A former teacher at a private Muslim elementary school was sentenced a third time Friday to 15 years in prison for helping the leader of a terror group ship 50,000 paintball pellets from the U.S. to Pakistan.
In the past five years, U.S. District Judge Claude Hilton had twice sentenced Ali Asad Chandia to 15 years in prison for supporting the Pakistani terror group Lashkar-e-Taiba.
And twice a federal appeals court tossed out the sentence, ruling that Hilton did not articulate his justification for such a harsh term.
At Friday's sentencing hearing, Hilton ticked off a long list of facts that he said were evidence that Chandia was aware of Lashkar's violent intentions and its December 2001 designation as a terrorist group. He also said Chandia had a friendly relationship with one of the group's leaders, Mohammed Ajmal Khan.
The Pakistani militant group has long opposed Indian control of the disputed Kashmir territory and has espoused anti-American rhetoric. Lashkar-e-Taiba was blamed for the 2008 terrorist attacks in Mumbai that left 166 people dead.
Chandia "knew that Lashkar-e-Taiba was a violent, dangerous group that engaged in acts of violence against the Indian government," Hilton said.
In addition to helping ship the paintballs, Chandia helped drive Khan around the D.C. area on his visits to the U.S. in 2002 and 2003.
Chandia also traveled to Pakistan shortly after the Sept. 11 attacks and was seen at a Lashkar office in Lahore. Chandia said he traveled to Pakistan for his brother's wedding. Chandia has family in Pakistan, including a father who is a prominent attorney there.
At Friday's hearing, Hilton said Chandia's intention in traveling to Pakistan "was to go train and fight," though a jury acquitted him of that specific charge at his 2006 trial.
The judge said those facts justified a "terrorism enhancement" that can result in a significantly higher sentence. Under federal sentencing guidelines, Chandia would have been subject to 6 1/2 years at most without the terrorism enhancement.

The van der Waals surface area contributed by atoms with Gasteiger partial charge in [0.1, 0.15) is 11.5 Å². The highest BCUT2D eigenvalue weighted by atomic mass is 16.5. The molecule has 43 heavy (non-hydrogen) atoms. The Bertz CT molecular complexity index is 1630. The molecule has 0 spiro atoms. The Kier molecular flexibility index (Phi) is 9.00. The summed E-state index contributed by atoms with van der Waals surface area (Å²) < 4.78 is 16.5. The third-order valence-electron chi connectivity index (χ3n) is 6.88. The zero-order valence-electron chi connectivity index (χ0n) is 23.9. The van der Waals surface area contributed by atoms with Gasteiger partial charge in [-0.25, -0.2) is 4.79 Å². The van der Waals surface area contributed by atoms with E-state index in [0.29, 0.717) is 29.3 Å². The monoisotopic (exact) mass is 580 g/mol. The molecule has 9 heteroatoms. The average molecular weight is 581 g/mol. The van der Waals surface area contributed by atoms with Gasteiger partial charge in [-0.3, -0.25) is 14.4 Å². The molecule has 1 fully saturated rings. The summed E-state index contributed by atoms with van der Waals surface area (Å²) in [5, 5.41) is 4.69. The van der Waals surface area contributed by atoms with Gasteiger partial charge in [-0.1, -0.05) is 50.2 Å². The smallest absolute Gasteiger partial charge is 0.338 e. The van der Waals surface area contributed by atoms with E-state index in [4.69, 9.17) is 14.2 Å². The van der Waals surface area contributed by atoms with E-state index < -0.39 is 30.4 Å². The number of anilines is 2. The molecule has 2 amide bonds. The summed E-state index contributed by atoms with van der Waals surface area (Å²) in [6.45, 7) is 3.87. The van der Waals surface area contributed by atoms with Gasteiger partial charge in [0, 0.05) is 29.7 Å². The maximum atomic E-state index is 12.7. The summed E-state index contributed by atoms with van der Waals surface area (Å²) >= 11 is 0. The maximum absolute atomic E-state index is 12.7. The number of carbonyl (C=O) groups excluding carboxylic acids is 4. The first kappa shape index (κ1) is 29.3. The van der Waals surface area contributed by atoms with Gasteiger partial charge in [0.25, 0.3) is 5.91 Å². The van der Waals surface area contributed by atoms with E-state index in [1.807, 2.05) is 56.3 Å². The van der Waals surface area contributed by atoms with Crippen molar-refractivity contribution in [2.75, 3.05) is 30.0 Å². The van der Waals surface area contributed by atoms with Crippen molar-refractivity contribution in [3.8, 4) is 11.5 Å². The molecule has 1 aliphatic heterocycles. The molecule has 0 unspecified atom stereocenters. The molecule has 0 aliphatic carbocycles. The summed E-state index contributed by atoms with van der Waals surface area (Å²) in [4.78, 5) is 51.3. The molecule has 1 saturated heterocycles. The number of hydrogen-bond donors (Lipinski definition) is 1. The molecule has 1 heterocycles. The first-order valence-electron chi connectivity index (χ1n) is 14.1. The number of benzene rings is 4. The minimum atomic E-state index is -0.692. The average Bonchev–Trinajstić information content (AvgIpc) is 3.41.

Chandia's lawyer, Marvin Miller, said he will again appeal the sentence. He said the terrorism enhancement requires proof that Chandia intended to coerce or intimidate a government by his actions, and the facts in this case don't support it.
Chandia, who taught third grade at the al-Huda school in College Park, Md., was one of roughly a dozen people convicted as part of a government investigation into a network of young Muslim men from the D.C. area who used paintball games to train for global holy war.
But Chandia's connections to the group were described by some witnesses as tenuous. He rarely if ever participated in the paintball games, and some testified he was excluded from some discussions about global jihad because they perceived him as soft and bookish.
The courtroom was filled Friday with Chandia's supporters in the Muslim community, as it has been for all of his court hearings, who say the prosecution has been overzealous.
Chandia declined to speak at Friday's sentencing. In previous hearings, he maintained his innocence and said he would exact revenge against prosecutors in the afterlife.
"God knows well that I did not support any terrorists," Chandia said when he was first sentenced in 2006. "Those who participated in making my children orphans ... should just remember that the day of judgment is on the way."
He continued: "If my parents should die before me, I ask my mother to plead and complain to Allah that a piece of her heart was taken away because of some toy paintballs."